Eddie Calvo, vice speaker of the Guam Legislature, looks at the military expansion through the eyes of a seasoned politician, one who knows it's always easiest to strike a bargain when the other party wants—or, better yet, needs—something from you. Calvo believes Guam has never been better positioned to push for statehood.

"In the 21st Century, Guam's role in the world is going to be more strategic than Hawaii," he said. "Now is the best time for us to try to negotiate."

Though most people on Guam want the island to have a chance for self-determination and more say in its future, polls conducted by local news media also show that up to 85 percent of the island believes the U.S. military expansion has the potential to be good for Guam. But precisely how much of the military's huge investment will spill over to the island's general economy remains to be seen.

New military housing slated for several sites on the island will reduce the number of troops who will rent private homes. And the Guam Department of Labor has talked of granting visas to some 15,000 skilled foreign laborers, the vast majority from the Philippines, in order to staff the building boom.

This land is our land Military officials this spring launched public meetings in which island residents voiced their concerns about the coming expansion. Predictably, much worry revolved around the commodity most cherished on an island as small as Guam: land.

In the eyes of many on Guam, the U.S. military does not have a good track record on this.

The history of the land debates on Guam dates to World War II. On the same day the Japanese attacked Pearl Harbor in Hawaii, they easily overtook the tiny American military presence on Guam and occupied the island with brutality for two years. In 1944, the U.S. regained control of the island after a bloody battle that left Guam in shambles.

Jose and Jesus Pangelinan, whose father was executed by the Japanese for suspicions he was aiding the Americans, still weep when they remember those days. They also remember welcoming the victorious U.S. Marines with parades and hugs—until their liberators came to tell them and hundreds of other families that their land was being confiscated for military use.

Some were paid pennies on the dollar for thousands of acres of oceanfront property; others signed away their titles, believing it was the least they could do for the nation that freed them from Japanese tyranny.

"It broke our hearts—our spirits—to leave this land," said Jose Pangelinan, 82. "On an island this small, all you are is the land you own, the food you grow, the shoreline you fish. These are everything."

In the 1990s, during a decade of military downsizing, the U.S. started a program to return some of that land to original owners or their descendants. Some 9,000 families, including the Pangelinans, benefited, according to program officials. But with the coming expansion, people are terrified that history is about to repeat itself.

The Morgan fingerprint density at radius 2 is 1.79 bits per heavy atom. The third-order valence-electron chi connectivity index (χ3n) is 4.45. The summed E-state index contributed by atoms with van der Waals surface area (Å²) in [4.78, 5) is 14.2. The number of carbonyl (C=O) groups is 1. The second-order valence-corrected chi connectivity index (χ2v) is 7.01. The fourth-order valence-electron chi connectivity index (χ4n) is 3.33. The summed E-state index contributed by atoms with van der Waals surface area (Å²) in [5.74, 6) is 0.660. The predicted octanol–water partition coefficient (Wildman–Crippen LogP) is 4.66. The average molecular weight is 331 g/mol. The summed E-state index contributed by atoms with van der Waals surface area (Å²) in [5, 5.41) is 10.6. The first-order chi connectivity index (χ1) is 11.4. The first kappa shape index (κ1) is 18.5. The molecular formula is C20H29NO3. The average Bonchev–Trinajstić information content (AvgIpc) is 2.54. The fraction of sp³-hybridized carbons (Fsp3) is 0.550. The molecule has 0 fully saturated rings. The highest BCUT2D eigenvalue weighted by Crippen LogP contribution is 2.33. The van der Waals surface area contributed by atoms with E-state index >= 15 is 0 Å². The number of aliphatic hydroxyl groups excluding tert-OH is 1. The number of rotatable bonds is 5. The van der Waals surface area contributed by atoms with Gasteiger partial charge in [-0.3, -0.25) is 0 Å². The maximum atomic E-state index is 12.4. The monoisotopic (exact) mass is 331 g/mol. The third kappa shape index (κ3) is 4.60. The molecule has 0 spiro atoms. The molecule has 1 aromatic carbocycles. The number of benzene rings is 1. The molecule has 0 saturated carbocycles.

The land returned to the Pangelinans, for example, sits adjacent to land slated to become housing for 8,000 Marines and their 9,000 dependents. The Defense Department has made no moves to acquire more land on Guam, and commanders on the ground say they doubt such action would be taken, but families who have lost property in the past still fear the worst.

"I want to believe my country will be fair to me," Jose Pangelinan said. "I love my country. … But the last time I believed they would be fair, everything my father had ever worked for was taken away."

His brother interrupted him.

"Whenever the U.S. troops roll in," Jesus Pangelinan, 84, said, "you never know what else will follow."


Copyright (c) 2007, Chicago Tribune

Monday, July 23, 2007

Herbicides in Guam

Retired airman says he sprayed herbicides in Guam
By Mar-Vic Cagurangan
Variety News Staff
July 16, 2007

WHEN he was an active airman stationed on Guam as a fuel specialist, MSgt Roy Foster's job was to mix, prepare, and spray herbicides on Andersen Air Force Base facilities.

Now retired and disabled, Foster has been diagnosed with thyroid cancer and arterial disease, which he believes were caused by his direct exposure to the toxic defoliants.

He is now looking for witnesses from the Air Force or the Navy who were stationed on Guam between 1968 and 1978, to support his disability claims with the U.S. Department of Veterans Affairs.

The U.S. government has never admitted to storing herbicides on Guam but several soldiers who were on Guam during the Vietnam War have testified in various forums on the presence of drums of chemicals stored in military bases on island.